Tuesday, April 30, 2013

Weekend Art Challenge Review 042613—WoGzilla

Weekend Art Challenge Review
Here's the challenge we're reviewing today.

8 lines is too much text for a common. It's a shame, because once you've read it, it's really very simple; Choose a card in your hand. Your opponent guesses whether its odd or even. If she's wrong, you've vexed her.

I was able to get it down to 7 lines (click to zoom), but that's still too much:

Zefferal suggested a simpler execution that was exactly my response upon first reading Digest:
Whenever a creature dealt damage by ~ this turn dies, you may put X +1/+1 counter on ~, where X is equal to that creature's toughness. If you do, ~ doesn't untap during your next untap step.
Chah makes a few arguments for his version, the best of which is that the waiting period adds suspense: You know when the Tyrant will wake up bigger than ever, but can you find an answer for it before then? That flavor's pretty good too. My concern with the first version (which was a 3/5 without flash) was that it always made more sense to let it through then chump-block it, until chumping it buys you enough time to turn the game around, but 4/4 is much harder to ignore and flash means it'll most likely eat something when it first lands whether your opponent likes it or not.

I would definitely try this card out. It's too texty for common, but fine at uncommon. I do suspect Digest is better off unkeyworded on one or maybe a few cards in the set.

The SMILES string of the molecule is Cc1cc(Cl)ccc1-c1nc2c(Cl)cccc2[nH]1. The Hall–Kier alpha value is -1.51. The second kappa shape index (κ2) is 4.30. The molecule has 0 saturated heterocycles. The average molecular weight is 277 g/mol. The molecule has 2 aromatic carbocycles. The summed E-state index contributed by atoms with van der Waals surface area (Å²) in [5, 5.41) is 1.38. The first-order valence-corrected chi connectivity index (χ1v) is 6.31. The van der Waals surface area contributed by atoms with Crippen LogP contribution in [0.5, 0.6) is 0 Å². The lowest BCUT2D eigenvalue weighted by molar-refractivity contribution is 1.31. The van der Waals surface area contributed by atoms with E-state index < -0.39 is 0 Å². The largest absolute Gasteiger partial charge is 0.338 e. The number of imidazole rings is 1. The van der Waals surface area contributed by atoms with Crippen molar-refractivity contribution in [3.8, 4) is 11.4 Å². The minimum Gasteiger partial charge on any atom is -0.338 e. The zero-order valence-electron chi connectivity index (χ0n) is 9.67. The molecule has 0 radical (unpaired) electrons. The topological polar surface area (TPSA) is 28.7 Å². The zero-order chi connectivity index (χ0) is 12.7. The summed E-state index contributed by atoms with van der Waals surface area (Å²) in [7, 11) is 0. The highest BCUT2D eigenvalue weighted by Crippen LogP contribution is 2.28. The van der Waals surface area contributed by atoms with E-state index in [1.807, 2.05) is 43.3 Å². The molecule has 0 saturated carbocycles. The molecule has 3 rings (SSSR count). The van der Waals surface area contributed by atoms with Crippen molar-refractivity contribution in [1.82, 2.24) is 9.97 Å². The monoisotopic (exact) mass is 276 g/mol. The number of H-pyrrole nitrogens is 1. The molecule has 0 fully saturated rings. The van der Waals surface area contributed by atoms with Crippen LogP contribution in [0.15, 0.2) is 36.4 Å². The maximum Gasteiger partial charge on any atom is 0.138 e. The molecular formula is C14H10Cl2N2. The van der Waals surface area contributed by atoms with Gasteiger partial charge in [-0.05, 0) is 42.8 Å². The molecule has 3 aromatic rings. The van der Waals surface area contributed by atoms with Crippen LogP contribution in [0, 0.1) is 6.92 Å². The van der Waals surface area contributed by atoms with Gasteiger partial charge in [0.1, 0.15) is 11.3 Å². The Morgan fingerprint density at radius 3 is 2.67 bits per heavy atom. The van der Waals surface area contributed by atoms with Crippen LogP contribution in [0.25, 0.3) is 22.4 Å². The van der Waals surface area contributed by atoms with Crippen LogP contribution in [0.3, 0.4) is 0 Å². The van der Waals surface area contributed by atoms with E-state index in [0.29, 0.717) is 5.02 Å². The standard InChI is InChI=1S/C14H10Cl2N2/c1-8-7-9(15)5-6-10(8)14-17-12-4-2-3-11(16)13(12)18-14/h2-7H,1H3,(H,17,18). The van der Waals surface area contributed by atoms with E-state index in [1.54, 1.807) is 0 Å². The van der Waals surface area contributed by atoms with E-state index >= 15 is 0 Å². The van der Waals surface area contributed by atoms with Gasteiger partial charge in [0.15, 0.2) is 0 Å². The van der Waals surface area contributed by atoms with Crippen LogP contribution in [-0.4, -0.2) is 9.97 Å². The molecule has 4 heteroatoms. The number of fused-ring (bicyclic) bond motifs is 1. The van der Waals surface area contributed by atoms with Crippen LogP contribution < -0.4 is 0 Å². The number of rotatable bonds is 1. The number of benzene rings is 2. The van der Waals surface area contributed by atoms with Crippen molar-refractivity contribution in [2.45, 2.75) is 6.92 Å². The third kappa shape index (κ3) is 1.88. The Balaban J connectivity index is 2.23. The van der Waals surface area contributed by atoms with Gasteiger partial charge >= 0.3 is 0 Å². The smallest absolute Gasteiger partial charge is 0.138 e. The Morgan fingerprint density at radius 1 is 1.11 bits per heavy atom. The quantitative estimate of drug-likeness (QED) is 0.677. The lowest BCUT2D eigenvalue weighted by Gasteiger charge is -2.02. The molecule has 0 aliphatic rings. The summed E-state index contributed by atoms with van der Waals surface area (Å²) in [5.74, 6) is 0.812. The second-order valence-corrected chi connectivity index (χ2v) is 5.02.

Evan described this well as an easier to understand Ice Cauldron. Monster from Below is mechanically a ramp card, but emotionally a suspense card. You slide something face-down under this and force your opponent to sweat out what massive horror it could be. With perfect land drops and no other acceleration, you can make a Thragtusk on turn 4 (eh), a Sylvan Primordial on turn 5 (hmm), or a Craterhoof Behemoth on turn 6 (ooh).

It might also be interesting to let it help you pay colored mana costs so you can use it to splash other fatties. You could also go full-Aether Vial and/or quest with something like:
Whenever a creature you control deals combat damage, put a quest counter on ~. Then you may sacrifice ~ and put the exiled card OTB if its CMC <= the number of quest counters on ~.

Unless I feel my big creature could make a big difference on defense, I usually still attack while its enchanted by Oblivious Prey. Most of them time, you won't reveal a creature and even if you do, it might be smaller and just chump-block. Of course, you getting a free bomb creature would be brutal. Enchant a medium or small creature and, yeah, unless I've got tricks, I'm probably not attacking.

Always nice to see green removal that isn't Prey Upon or Plummet.

Zefferal has a nice take on the monster-of-unknown-size concept that gives you not only knowledge of its true size, but control. You can bluff your opponent, or just go all-in. It is worth noting, Shadowborn Monstrosity could one-shot your opponent if you draw 17 total CMC among the seven cards you draw. That only requires an average CMC of 2.4, or a lucky draw… so that's something development would surely reign in.

At 8 lines of text, this—like so many of the other submissions—is really pushing the readability limit even at uncommon.

At first, Slumbering Ancient reads like an overcosted Sea Serpent that only turns on once your opponent attacks you, but when you realize it effectively has vigilance in a race situation you can see how it might be worth an extra mana. The story's great, the text is short enough to fit flavor, and the effect isn't un-blue, making Ben's one of the best common submissions.